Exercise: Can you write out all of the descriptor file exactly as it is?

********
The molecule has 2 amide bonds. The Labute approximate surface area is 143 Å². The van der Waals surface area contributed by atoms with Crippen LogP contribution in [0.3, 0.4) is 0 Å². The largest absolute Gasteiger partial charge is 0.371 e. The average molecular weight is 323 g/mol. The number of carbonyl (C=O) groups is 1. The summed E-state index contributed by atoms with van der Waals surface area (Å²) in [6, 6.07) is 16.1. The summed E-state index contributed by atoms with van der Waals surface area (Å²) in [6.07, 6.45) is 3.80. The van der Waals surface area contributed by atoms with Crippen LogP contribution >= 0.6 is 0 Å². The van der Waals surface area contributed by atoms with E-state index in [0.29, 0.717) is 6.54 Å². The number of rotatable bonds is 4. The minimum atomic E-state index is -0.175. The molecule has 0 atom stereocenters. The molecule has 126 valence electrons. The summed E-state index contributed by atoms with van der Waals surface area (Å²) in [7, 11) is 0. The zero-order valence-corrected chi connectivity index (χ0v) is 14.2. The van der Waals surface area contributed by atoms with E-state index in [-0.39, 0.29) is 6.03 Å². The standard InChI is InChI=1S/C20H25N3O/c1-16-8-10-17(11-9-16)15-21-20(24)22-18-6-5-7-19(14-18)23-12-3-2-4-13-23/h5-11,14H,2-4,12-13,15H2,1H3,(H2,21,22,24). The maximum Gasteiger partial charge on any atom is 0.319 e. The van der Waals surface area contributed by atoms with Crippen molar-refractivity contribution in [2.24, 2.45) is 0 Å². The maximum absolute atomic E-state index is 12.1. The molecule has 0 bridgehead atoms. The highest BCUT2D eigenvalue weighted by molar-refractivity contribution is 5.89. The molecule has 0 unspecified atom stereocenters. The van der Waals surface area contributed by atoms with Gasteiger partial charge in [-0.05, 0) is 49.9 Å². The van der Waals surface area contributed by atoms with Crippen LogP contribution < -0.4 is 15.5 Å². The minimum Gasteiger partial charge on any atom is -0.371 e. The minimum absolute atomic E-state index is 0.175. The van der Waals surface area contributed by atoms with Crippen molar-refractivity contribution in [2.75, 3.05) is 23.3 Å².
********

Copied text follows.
The molecule has 2 amide bonds. The Labute approximate surface area is 143 Å². The van der Waals surface area contributed by atoms with Crippen LogP contribution in [0.3, 0.4) is 0 Å². The largest absolute Gasteiger partial charge is 0.371 e. The average molecular weight is 323 g/mol. The number of carbonyl (C=O) groups is 1. The summed E-state index contributed by atoms with van der Waals surface area (Å²) in [6, 6.07) is 16.1. The summed E-state index contributed by atoms with van der Waals surface area (Å²) in [6.07, 6.45) is 3.80. The van der Waals surface area contributed by atoms with Crippen LogP contribution >= 0.6 is 0 Å². The van der Waals surface area contributed by atoms with E-state index in [0.29, 0.717) is 6.54 Å². The number of rotatable bonds is 4. The minimum atomic E-state index is -0.175. The molecule has 0 atom stereocenters. The molecule has 126 valence electrons. The summed E-state index contributed by atoms with van der Waals surface area (Å²) in [7, 11) is 0. The zero-order valence-corrected chi connectivity index (χ0v) is 14.2. The van der Waals surface area contributed by atoms with E-state index in [-0.39, 0.29) is 6.03 Å². The standard InChI is InChI=1S/C20H25N3O/c1-16-8-10-17(11-9-16)15-21-20(24)22-18-6-5-7-19(14-18)23-12-3-2-4-13-23/h5-11,14H,2-4,12-13,15H2,1H3,(H2,21,22,24). The maximum Gasteiger partial charge on any atom is 0.319 e. The van der Waals surface area contributed by atoms with Crippen molar-refractivity contribution in [2.24, 2.45) is 0 Å². The maximum absolute atomic E-state index is 12.1. The molecule has 0 bridgehead atoms. The highest BCUT2D eigenvalue weighted by molar-refractivity contribution is 5.89. The molecule has 0 unspecified atom stereocenters. The van der Waals surface area contributed by atoms with Gasteiger partial charge in [-0.05, 0) is 49.9 Å². The van der Waals surface area contributed by atoms with Crippen LogP contribution < -0.4 is 15.5 Å². The minimum Gasteiger partial charge on any atom is -0.371 e. The minimum absolute atomic E-state index is 0.175. The van der Waals surface area contributed by atoms with Crippen molar-refractivity contribution in [2.75, 3.05) is 23.3 Å².